GDI Scan
GDI Scan

gdiscan.exe was written for Windows 2000 and higher. It scans the drive containing the Windows %system% directory and Looks for vulnerable versions of gdiplus.dll, sxs.dll, wsxs.dll, mso.dll.

The scan starts upon execution. It will signal completion of scan in text box with "Done."

Vulnerable versions of the .dll files are listed in RED.

The path where a vulnerable .dll file is found is important. Remember that dlls are loaded in the following order (note: this is a VAST simplification):
  • The directory from which the application loaded.
  • The (application's) current directory.
  • Windows 95/98: The Windows system directory (default: C:\Windows\system)
  • Windows NT+: The 32-bit Windows system directory (default: C:\WinNT\System32)
  • Windows NT+: The 16-bit Windows system directory (default: C:\WinNT\System)
  • The Windows directory (default: C:\WinNT or C:\Windows)
  • The directories that are listed in the PATH environment variable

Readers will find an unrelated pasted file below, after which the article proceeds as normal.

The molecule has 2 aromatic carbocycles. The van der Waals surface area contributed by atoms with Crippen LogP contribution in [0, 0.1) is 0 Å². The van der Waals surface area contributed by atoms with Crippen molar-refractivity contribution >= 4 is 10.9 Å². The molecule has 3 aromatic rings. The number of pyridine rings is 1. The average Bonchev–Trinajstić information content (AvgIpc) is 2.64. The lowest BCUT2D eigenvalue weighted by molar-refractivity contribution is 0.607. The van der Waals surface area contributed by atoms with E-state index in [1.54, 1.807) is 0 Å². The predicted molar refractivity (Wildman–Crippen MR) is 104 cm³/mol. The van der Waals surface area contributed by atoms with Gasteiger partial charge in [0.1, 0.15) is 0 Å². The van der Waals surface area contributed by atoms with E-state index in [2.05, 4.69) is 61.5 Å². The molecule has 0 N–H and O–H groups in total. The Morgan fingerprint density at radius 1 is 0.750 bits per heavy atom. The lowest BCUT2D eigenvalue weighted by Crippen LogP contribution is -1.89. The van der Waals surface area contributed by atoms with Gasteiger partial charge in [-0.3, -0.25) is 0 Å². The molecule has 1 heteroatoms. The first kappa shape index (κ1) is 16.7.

download GUI version (Ver. 2.1) (updated. Version 2 will allow you to scan arbitrary drives) (MD5: 2157e5553c7e00173de3c2bbb1caef37) PGP Signature

command line version (MD5: 23125875967a5b6be86eed79af9bcd74) PGP Signature (Ver. 2.1 now includes scanning on arbitrary drives)
(Thanks to Tom Liston for writing this program)

  • Ignore files in directories like Windows\$NtUniinstallKBxxxxx\ and Windows\WinSxS. These are old versions left behind for uninstal purposes.
  • There are no command line options for the gui version.
  • the only parameter for the command line option is the log filename (usage: gdiclscan.exe logfile). It will exit with a return code of 1 if it can not open the log file. The command line version will not overwrite the log file.
Note: You can force the command line version (gdiclscan.exe) to send the output to the screen instead of a log file by using the word "con" (not the quotes) for the log file name. For example:
  • gdiclscan c: con

GDI Scan Tutorial and how to fix the GDI+ JPEG Vulnerability


GDI Scan questions
GDIScan questions

We are still receiving some questions about Tom Liston΄s tool GDIScan. In yesterday΄s diary, Donald Smith included a good link with a FAQ for the tool ( One interesting question is about the tool in Windows 98.
Donald Smith answer explains it well:
  • " means the application was designed to run on win2k and higher. I have successfully run it on an old 98 machine. The reporting was a little messed up because my 98 system didn't render the ansi sequences correctly BUT it did find vulnerable dlls. The report just wasn't in red/black and had ansi sequences in the text."


GDI Vulnerabilities: An open letter to Microsoft